Clays are wonderful. They can gently exfoliate, draw out oils, toxins, and impurities, and impart important minerals to the skin. There are many types of clay used in skincare, but in this recipe, I use green clay, which is more widely available. Green clays can be found at most food co-op or natural grocery stores in the health and beauty department, and are also available online.


Each tiny purple flower contains high levels of volatile oils, flavanoids, tannins, and coumarins. Lavender has a wide variety of actions and applications, but it is the antiseptic, antibacterial, skin soothing, blood flow stimulating actions that make it particularly good for a blend like this. 


Sage is a more recent addition to this blend, and now that I've started adding it, I'm hooked! Sage is aromatic and lovely, and has strong antiseptic and antimicrobial actions. Research also shows that it contains rosmarinic acid, which has anti-inflammatory effects. Additionally, sage is strongly astringent, and has a drying effect that I notice works well on my often oily (yet sensitive) skin. If you are prone to dry skin, however, adding sage to the cleansing grains may not be the right fit for you.

Oatmeal Cleansing Grains


1 1/4 cups rolled oatmeal - or - 1 cup of oat flour
2 tablespoons green clay
2 tablespoons lavender flowers
2 tablespoons whole sage leaves, crushed (optional, most appropriate for oily skin)
Place all ingredients in a food processor or blender. Blend until ingredients are ground into a fine powder, pausing to stir mixture to ensure it is evenly blended. If you are using rolled oatmeal instead of flour, this process will obviously take longer! Store in a jar with a tight lid, and keep away from moisture.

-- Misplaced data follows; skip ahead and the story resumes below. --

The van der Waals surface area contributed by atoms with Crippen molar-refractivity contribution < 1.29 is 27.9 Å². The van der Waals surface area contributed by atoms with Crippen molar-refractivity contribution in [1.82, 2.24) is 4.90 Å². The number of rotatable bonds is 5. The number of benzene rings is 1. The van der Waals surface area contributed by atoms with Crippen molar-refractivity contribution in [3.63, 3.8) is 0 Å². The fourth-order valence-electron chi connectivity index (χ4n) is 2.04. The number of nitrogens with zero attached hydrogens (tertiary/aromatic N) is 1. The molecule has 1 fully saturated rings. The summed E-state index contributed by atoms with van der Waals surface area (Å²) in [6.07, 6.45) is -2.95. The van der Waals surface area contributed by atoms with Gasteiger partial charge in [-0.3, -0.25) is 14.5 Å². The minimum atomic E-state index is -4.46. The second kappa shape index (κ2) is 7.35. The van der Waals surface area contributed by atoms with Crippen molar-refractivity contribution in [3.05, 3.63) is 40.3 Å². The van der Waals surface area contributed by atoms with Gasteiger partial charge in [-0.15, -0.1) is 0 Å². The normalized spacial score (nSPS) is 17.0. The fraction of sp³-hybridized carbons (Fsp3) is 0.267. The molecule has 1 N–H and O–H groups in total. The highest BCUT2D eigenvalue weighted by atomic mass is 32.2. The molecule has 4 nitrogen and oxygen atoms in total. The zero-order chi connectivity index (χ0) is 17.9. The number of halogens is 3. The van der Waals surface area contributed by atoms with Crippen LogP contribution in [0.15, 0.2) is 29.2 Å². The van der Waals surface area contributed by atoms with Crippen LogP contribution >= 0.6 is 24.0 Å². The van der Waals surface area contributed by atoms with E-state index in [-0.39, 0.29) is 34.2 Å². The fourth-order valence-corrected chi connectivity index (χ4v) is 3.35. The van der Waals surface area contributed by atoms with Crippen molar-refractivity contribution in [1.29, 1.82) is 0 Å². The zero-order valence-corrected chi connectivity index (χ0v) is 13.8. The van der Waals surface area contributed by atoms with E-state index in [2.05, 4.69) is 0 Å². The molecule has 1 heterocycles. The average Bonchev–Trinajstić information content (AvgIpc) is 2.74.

Use instructions

To use as a cleansing scrub: mix 1-2 teaspoons of cleansing grains with water in the palm of your hand or in a small bowl, and mix with your finger or a spoon to form a paste. Apply to moist skin and rub gently in small circles. Rise with warm water, and pat face dry. Follow with moisturizer of your choice. Also works well on neck, chest, shoulders, and back.

To use as a mask: mix 1 tablespoon of powder with water in a small bowl to form a paste, and spread evenly over skin, rubbing gently in small circles. Let sit for 5-10 minutes, until mask has become firm. Rinse with warm water, steaming skin with a warm, damp washcloth to help remove mask as necessary. Pat face dry, and follow with moisturizer of your choice. Also works well on neck, chest, shoulders, and back. 

Note: if you use oat flour as opposed to grinding rolled oats, the cleansing grains will have a finer, smoother consistency. Cleansing grains made with oat flour form a much more firm mask once dried, and typically require a bit more steaming and rinsing to wash clean! 



Chevallier, Andrew. The Encyclopedia of Medicinal Plants. London: Dorling Kindersley, Limited, 1996.

Dr Surbhi, MD Skin.Dermatocare. "10 Benefits of Using Oats for Skin - Know from a Dermatologist (Dermatocare's Natural Beauty Tips)". Accessed March 3, 2016.

*The information provided on this site is intended for your general knowledge only and is not a substitute for professional medical advice or treatment for specific medical conditions. You should not use this information to diagnose or treat a health problem or disease without consulting with a qualified healthcare provider. Please consult your healthcare provider with any questions or concerns you may have regarding your condition.